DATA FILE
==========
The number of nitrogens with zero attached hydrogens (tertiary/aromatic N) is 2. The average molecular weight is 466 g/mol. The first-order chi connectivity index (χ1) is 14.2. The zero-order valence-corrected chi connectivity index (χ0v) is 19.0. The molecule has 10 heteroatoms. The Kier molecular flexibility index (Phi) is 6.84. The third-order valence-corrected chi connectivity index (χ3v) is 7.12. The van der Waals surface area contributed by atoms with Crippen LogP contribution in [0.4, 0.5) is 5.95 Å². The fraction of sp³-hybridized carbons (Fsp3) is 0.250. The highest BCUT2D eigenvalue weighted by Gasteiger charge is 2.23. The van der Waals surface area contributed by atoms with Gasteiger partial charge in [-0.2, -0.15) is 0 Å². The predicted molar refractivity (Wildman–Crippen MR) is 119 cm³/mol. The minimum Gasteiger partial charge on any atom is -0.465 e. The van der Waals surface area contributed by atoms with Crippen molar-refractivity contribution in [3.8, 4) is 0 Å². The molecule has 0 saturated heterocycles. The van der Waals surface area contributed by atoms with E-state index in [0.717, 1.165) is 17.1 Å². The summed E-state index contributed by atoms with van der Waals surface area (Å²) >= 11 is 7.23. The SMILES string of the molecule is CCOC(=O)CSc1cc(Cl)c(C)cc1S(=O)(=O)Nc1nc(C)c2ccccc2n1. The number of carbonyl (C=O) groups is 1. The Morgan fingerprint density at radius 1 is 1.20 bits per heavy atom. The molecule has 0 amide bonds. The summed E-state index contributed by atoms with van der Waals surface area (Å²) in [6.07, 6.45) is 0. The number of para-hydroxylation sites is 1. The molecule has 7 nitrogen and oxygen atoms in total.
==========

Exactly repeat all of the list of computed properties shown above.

The number of nitrogens with zero attached hydrogens (tertiary/aromatic N) is 2. The average molecular weight is 466 g/mol. The first-order chi connectivity index (χ1) is 14.2. The zero-order valence-corrected chi connectivity index (χ0v) is 19.0. The molecule has 10 heteroatoms. The Kier molecular flexibility index (Phi) is 6.84. The third-order valence-corrected chi connectivity index (χ3v) is 7.12. The van der Waals surface area contributed by atoms with Crippen LogP contribution in [0.4, 0.5) is 5.95 Å². The fraction of sp³-hybridized carbons (Fsp3) is 0.250. The highest BCUT2D eigenvalue weighted by Gasteiger charge is 2.23. The van der Waals surface area contributed by atoms with Gasteiger partial charge in [-0.2, -0.15) is 0 Å². The predicted molar refractivity (Wildman–Crippen MR) is 119 cm³/mol. The minimum Gasteiger partial charge on any atom is -0.465 e. The van der Waals surface area contributed by atoms with Crippen molar-refractivity contribution in [3.8, 4) is 0 Å². The molecule has 0 saturated heterocycles. The van der Waals surface area contributed by atoms with E-state index in [0.717, 1.165) is 17.1 Å². The summed E-state index contributed by atoms with van der Waals surface area (Å²) >= 11 is 7.23. The SMILES string of the molecule is CCOC(=O)CSc1cc(Cl)c(C)cc1S(=O)(=O)Nc1nc(C)c2ccccc2n1. The number of carbonyl (C=O) groups is 1. The Morgan fingerprint density at radius 1 is 1.20 bits per heavy atom. The molecule has 0 amide bonds. The summed E-state index contributed by atoms with van der Waals surface area (Å²) in [6.07, 6.45) is 0. The number of para-hydroxylation sites is 1. The molecule has 7 nitrogen and oxygen atoms in total.